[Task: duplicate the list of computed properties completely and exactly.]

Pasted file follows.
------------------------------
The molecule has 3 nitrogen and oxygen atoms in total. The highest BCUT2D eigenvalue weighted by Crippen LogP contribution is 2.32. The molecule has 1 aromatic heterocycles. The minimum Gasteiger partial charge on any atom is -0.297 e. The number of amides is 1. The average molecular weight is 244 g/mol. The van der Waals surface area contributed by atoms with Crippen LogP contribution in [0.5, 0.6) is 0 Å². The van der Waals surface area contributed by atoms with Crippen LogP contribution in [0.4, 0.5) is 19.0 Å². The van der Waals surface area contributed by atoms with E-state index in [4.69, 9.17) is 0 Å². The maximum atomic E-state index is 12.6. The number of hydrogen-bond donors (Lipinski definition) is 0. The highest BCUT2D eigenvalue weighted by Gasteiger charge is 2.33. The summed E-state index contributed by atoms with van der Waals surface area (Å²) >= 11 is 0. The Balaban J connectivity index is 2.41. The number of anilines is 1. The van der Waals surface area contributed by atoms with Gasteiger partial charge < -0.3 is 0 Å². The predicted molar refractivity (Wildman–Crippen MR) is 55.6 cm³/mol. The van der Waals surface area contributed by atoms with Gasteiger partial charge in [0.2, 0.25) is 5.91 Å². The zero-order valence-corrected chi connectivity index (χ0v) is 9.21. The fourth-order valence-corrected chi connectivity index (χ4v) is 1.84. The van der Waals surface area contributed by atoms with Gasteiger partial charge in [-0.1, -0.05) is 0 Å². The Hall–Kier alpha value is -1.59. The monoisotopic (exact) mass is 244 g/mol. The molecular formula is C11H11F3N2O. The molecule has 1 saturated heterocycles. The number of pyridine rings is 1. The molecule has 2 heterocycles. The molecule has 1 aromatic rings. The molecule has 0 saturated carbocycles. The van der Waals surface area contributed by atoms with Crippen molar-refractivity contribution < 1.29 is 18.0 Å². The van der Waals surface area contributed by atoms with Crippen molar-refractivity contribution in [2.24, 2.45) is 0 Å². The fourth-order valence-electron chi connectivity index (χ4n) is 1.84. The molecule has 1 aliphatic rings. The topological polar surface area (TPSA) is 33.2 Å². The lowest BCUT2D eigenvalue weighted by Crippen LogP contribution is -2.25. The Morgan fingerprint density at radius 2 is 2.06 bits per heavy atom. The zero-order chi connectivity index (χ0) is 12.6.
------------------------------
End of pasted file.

The molecule has 3 nitrogen and oxygen atoms in total. The highest BCUT2D eigenvalue weighted by Crippen LogP contribution is 2.32. The molecule has 1 aromatic heterocycles. The minimum Gasteiger partial charge on any atom is -0.297 e. The number of amides is 1. The average molecular weight is 244 g/mol. The van der Waals surface area contributed by atoms with Crippen LogP contribution in [0.5, 0.6) is 0 Å². The van der Waals surface area contributed by atoms with Crippen LogP contribution in [0.4, 0.5) is 19.0 Å². The van der Waals surface area contributed by atoms with E-state index in [4.69, 9.17) is 0 Å². The maximum atomic E-state index is 12.6. The number of hydrogen-bond donors (Lipinski definition) is 0. The highest BCUT2D eigenvalue weighted by Gasteiger charge is 2.33. The summed E-state index contributed by atoms with van der Waals surface area (Å²) >= 11 is 0. The Balaban J connectivity index is 2.41. The number of anilines is 1. The van der Waals surface area contributed by atoms with Gasteiger partial charge < -0.3 is 0 Å². The predicted molar refractivity (Wildman–Crippen MR) is 55.6 cm³/mol. The van der Waals surface area contributed by atoms with Gasteiger partial charge in [0.2, 0.25) is 5.91 Å². The zero-order valence-corrected chi connectivity index (χ0v) is 9.21. The fourth-order valence-corrected chi connectivity index (χ4v) is 1.84. The van der Waals surface area contributed by atoms with Gasteiger partial charge in [-0.1, -0.05) is 0 Å². The Hall–Kier alpha value is -1.59. The monoisotopic (exact) mass is 244 g/mol. The molecular formula is C11H11F3N2O. The molecule has 1 saturated heterocycles. The number of pyridine rings is 1. The molecule has 2 heterocycles. The molecule has 1 aromatic rings. The molecule has 0 saturated carbocycles. The van der Waals surface area contributed by atoms with Crippen molar-refractivity contribution < 1.29 is 18.0 Å². The van der Waals surface area contributed by atoms with Crippen molar-refractivity contribution in [2.24, 2.45) is 0 Å². The fourth-order valence-electron chi connectivity index (χ4n) is 1.84. The molecule has 1 aliphatic rings. The topological polar surface area (TPSA) is 33.2 Å². The lowest BCUT2D eigenvalue weighted by Crippen LogP contribution is -2.25. The Morgan fingerprint density at radius 2 is 2.06 bits per heavy atom. The zero-order chi connectivity index (χ0) is 12.6.